Vascular Evaluation of the Hand



Vascular Evaluation of the Hand


Christopher M. Jones

Beatrice L. Grasu



INTRODUCTION



  • A diagnosis of vascular insufficiency of the upper extremity begins with taking a thorough history and performing a physical exam.


  • Hand held doppler ultrasounds are useful to audibly and visually evaluate normal or obstructed vessels throughout the upper extremity (UE).


  • The vascular laboratory includes several crucial tests to evaluate vascular insufficiency including Doppler fluxometry, plethysmography, cold stress testing, and nail fold capillaroscopy.


  • Angiography is the gold standard for evaluation of vasculature, but the evolution of CT and magnetic resonance imaging (MRI) has improved visualization of upper limb vessels in a noninvasive manner.


VASCULAR PATHOLOGY IN THE UPPER EXTREMITY



  • Vascular disorders are much more common in the lower limb than in the upper limb; however, UE vascular disorders may be just as debilitating.


  • May present as part of a systemic disorder affecting both extremities or as a specific injury to one UE



    • Upper extremity bloodflow is both thermoregulatory and nutritional with symptoms of



      • cold sensitivity


      • signs of ulceration


      • skin changes such as hair loss


      • numbness, pain, and/or gangrene1


  • Vaso-occlusive disease



    • Physical obstruction


    • Structural abnormalities


    • Vasospastic disease


    • Combination



  • Primary goal of treatment—restore pulsatile blood flow to nutritional capillary beds


VASCULAR ANATOMY OF THE UPPER EXTREMITY



  • Arterial supply is derived from the subclavian artery



    • Originates from the brachiocephalic (innominate) artery on the right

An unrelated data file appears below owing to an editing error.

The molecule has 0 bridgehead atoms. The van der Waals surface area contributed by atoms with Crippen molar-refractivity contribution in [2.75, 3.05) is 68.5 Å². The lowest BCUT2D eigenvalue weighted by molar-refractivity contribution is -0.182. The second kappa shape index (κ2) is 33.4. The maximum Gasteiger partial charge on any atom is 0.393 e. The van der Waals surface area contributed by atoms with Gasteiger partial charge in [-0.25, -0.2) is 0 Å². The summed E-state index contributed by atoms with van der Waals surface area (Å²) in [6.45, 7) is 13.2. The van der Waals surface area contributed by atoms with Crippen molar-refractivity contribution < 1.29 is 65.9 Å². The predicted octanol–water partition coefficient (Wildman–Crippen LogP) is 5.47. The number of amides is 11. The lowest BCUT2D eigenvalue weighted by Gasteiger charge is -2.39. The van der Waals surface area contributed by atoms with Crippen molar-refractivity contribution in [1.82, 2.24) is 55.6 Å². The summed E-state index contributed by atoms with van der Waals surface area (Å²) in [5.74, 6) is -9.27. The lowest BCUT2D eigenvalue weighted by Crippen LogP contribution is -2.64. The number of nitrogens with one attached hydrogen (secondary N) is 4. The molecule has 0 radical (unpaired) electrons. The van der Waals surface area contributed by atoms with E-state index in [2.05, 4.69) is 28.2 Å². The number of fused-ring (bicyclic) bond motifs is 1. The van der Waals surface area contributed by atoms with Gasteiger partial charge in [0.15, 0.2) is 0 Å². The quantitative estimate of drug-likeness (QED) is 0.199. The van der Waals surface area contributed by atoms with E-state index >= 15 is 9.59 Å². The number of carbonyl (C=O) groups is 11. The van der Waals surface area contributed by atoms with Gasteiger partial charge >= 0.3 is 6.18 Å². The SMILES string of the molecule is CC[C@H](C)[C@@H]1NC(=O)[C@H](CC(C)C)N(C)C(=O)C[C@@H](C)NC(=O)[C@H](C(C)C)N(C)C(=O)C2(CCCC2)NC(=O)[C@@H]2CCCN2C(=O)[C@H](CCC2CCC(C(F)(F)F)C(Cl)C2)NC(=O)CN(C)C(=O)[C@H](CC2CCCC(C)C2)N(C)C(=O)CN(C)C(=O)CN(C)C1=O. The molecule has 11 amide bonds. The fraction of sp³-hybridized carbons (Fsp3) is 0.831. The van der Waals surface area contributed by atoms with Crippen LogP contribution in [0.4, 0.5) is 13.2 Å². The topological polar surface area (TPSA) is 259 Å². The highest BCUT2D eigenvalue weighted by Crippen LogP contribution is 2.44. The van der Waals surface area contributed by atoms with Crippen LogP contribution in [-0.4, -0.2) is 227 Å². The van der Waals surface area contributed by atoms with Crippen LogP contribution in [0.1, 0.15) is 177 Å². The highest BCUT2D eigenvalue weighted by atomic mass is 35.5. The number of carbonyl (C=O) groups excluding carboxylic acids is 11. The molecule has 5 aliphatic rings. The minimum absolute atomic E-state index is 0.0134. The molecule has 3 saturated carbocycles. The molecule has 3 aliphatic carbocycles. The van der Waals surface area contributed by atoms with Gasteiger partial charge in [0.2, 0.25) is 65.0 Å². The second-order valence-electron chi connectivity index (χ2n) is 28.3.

• Directly from the aortic arch on the left


    • The subclavian artery branches to the head and neck before it becomes the axillary artery at the level of the first rib



      • First supplies branches to both the shoulder and scapula


    • The axillary artery then becomes the brachial artery just below the axilla.


    • The brachial artery travels medially down the arm and elbow to give off a deep branch and collateral vessels that provide an arterial anastomosis to the elbow.



      • Terminates just distal to the elbow in its bifurcation to the radial and ulnar arteries, which course along their respective sides of the forearm


    • The ulnar and radial arteries give off recurrent arteries to also provide collateral circulation around the elbow.



      • The ulnar artery also gives off an interosseous branch that trifurcates into posterior, recurrent, and anterior branches


      • Further distally, the ulnar artery becomes the superficial palmar arch.


      • The radial artery becomes the deep palmer arch.


      • Both arches of the hand give off arterial branches to supply the thumb and fingers.2


  • Venous system of the UE includes a superficial and deep network.



    • Superficially, the cephalic vein is located more lateral in the upper arm; the basilic vein is located more medially.



      • These two veins typically join just distal to the elbow at the median antecubital vein.


    • The deep system includes the radial and ulnar veins in the forearm, which unite caudal to the elbow to form the brachial veins.


    • The brachial veins join the basilic vein typically at the level of the teres major muscle and continue as the axillary vein.


    • The axillary vein passes through the axilla and crosses the first rib before becoming the lateral portion of the subclavian vein.



      • The medial portion of the subclavian vein includes the external and internal jugular vein, which all flow into the brachiocephalic vein.



HISTORY AND PHYSICAL EXAMINATION



  • Crucial portion of the evaluation and must include:



    • Past medical history, cardiac history, smoking use


    • Any similar symptoms in the contralateral extremity or lower extremities


    • Patients may not report any symptoms from mild vascular disease; however, they may describe pain from repetitive use of their UEs causing intermittent claudication.


  • As the disease progresses, skin, nail, and hair changes and pain may occur.


  • Evaluate patient’s general appearance and perform a cardiovascular examination followed by examination of the affected extremity.



    • Compare the affected upper limb to the contralateral limb.


    • Palpate the radial, ulnar, and brachial pulses for intact arterial flow.


    • Inspect skin for color or pallor, ulcerations, hair loss, or fingernail changes that may display hallmark signs of embolic or other signs of chronic ischemia (Figure 64.1).


  • Specific physical examination tests for vascular pathology



    • Allen test (Figure 64.2)



      • Physical exam maneuver that can identify specific arterial patency.1